A Day in The Life
The title for this came to me in a flash but I didn’t know why. I was about to share a day in my own life, which might reasonably be considered entertaining by some but the lyrics to a song I haven’t heard in decades came to me. It went like this... “Woke up. Fell out of bed. Dragged a comb across my head. Found my way downstairs and drank a cup, And looking up, I noticed I was late...”
This was the start to my day. A day in the life of a psychotherapist. Then I realised, those lyrics belong to the title of my story, A Day in The Life. This is the final track of The Beatles 1967 album Sgt. Pepper's Lonely Hearts Club Band. How synchronous. Like my story today.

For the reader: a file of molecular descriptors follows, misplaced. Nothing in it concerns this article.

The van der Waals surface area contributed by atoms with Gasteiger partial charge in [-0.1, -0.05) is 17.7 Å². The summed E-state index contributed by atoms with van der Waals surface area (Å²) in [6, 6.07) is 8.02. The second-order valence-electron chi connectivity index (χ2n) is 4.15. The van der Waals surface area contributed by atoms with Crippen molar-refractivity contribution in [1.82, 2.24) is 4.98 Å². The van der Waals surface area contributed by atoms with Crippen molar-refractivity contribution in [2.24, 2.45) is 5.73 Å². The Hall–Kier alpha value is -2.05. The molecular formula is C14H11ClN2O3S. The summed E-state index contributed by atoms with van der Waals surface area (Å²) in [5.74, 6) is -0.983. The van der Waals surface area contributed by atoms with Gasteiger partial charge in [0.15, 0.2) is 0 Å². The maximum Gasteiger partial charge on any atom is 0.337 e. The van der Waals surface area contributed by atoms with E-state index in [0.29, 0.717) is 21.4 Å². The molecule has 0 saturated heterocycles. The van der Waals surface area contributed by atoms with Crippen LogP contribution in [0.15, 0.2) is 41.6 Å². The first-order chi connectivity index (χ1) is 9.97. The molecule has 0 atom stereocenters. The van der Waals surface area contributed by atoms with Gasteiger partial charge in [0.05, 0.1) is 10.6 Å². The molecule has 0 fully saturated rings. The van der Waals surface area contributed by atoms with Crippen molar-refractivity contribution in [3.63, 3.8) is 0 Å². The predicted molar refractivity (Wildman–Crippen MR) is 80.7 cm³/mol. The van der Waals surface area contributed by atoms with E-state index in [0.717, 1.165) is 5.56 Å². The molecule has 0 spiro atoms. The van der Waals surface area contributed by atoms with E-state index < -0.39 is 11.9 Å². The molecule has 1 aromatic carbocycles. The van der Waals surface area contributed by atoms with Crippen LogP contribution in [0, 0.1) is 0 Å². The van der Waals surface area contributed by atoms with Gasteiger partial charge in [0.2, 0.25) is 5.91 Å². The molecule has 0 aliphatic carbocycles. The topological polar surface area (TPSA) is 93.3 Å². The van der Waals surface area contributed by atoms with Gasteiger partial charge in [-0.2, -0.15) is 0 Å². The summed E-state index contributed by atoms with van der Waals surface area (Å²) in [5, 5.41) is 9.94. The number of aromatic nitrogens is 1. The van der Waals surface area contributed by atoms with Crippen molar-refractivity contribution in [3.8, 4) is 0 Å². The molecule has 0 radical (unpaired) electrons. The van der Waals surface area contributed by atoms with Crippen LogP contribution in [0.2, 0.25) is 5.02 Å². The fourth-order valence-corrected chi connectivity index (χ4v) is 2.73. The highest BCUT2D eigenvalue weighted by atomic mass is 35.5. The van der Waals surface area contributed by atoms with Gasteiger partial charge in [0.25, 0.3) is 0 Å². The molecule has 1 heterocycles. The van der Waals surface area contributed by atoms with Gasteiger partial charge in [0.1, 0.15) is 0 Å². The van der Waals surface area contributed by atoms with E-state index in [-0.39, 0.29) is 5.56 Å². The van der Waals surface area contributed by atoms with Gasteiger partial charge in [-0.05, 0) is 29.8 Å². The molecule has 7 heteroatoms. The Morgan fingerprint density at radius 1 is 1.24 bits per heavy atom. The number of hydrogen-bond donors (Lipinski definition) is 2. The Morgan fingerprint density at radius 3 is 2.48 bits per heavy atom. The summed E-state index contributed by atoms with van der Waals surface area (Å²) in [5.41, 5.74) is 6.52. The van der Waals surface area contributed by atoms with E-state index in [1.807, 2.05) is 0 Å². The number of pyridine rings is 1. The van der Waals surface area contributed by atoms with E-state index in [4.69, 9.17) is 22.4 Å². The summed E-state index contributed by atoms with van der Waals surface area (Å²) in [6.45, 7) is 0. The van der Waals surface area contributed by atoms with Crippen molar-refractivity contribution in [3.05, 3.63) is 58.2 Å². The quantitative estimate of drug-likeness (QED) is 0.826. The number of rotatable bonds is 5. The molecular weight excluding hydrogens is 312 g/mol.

Today was my first day back at work after a three week break over a quiet, peaceful Christmas period. The first appointment of the day was 8am. The one and only early bird session of the week that I can sensibly offer. I woke up from a dream, in which I was about to discover a truth, to the alarm on my phone. I stumbled but didn’t fall, out of bed, dragged my hands through my rather grown out short hair, made my way downstairs and drank a cup - of tea. Strong. Then I took a quick, as is usually the case, look on social media and was stunned by the news in Australia. I thought to myself, “I read the news today, oh boy.” A line from the Beatles song that is now the parallel for my story today. This particular line refers to an article John Lennon was reading in The Daily Mail, at the time he wrote the lyrics to A Day in The Life, about the Guinness heir, Tara Browne, who killed himself in a car crash in 1966. The young socialite had been friends with John Lennon and Paul McCartney. He reportedly, missed a red light and crashed his Lotus Elan into a lorry, killing him instantly. He was about to inherit his fortune from the Guinness family. ”A lucky man who made the grade” but "Nobody was really sure if he was from the House of Lords." How ironic, these lyrics and idea of this socialite being mistaken for a dignitary. Both are privileged yet hold no power. Time for work. I realised that like the man in the Beatles song, I had been rudely awoken by the alarm and was running late. Bad hair mornings that begin on the back foot have yet to become a thing of the past. By 11am I was on a coffee break and getting ready for afternoon clinic. In the spaces between clients, I reflect on things while I attend what needs doing around the house. One of the joys of working from home. The lyrics to the song played in my head while I fed the two lop eared rabbits who live with me. “I read the news today, oh boy Four thousand holes in Blackburn, Lancashire And though the holes were rather small They had to count them all Now they know how many holes it takes to fill the Albert Hall" This verse refers to another news article John Lennon had seen while writing this song, about the number of holes in our roads. He takes us from the sublime to the ridiculous. Lennon and McCartney’s collaboration seems to bring two sides of a world view together. One cheery yet ordinary and the other mournful and melancholy but then there's a rebellious streak all the way through. I bet the man who fell out of bed would have loved to go to The Albert Hall, fight for his country, drive a Lotus or turn someone on. I check back on the story. Five million animals dead in Australia. Burned in the bush. I thought to myself, “I just had to look.” Here, John Lennon refers to a war film he was in where "A crowd of people turned away" and in the song he doesn’t, he looks. Like the pictures of the bush fire tragedies being posted on Facebook, I just had to look, and then I thought, how interesting that an English song writer was inspired by an article about the holes in our roads and how many it would take to fill The Albert Hall. “They had to count them all,” He sang. The news today was about the fires in the Australian bush, how many it would take to cover an area the size of Europe and the five million dead creatures that had been counted. A crowd of people turned away, had to run away, from their homes.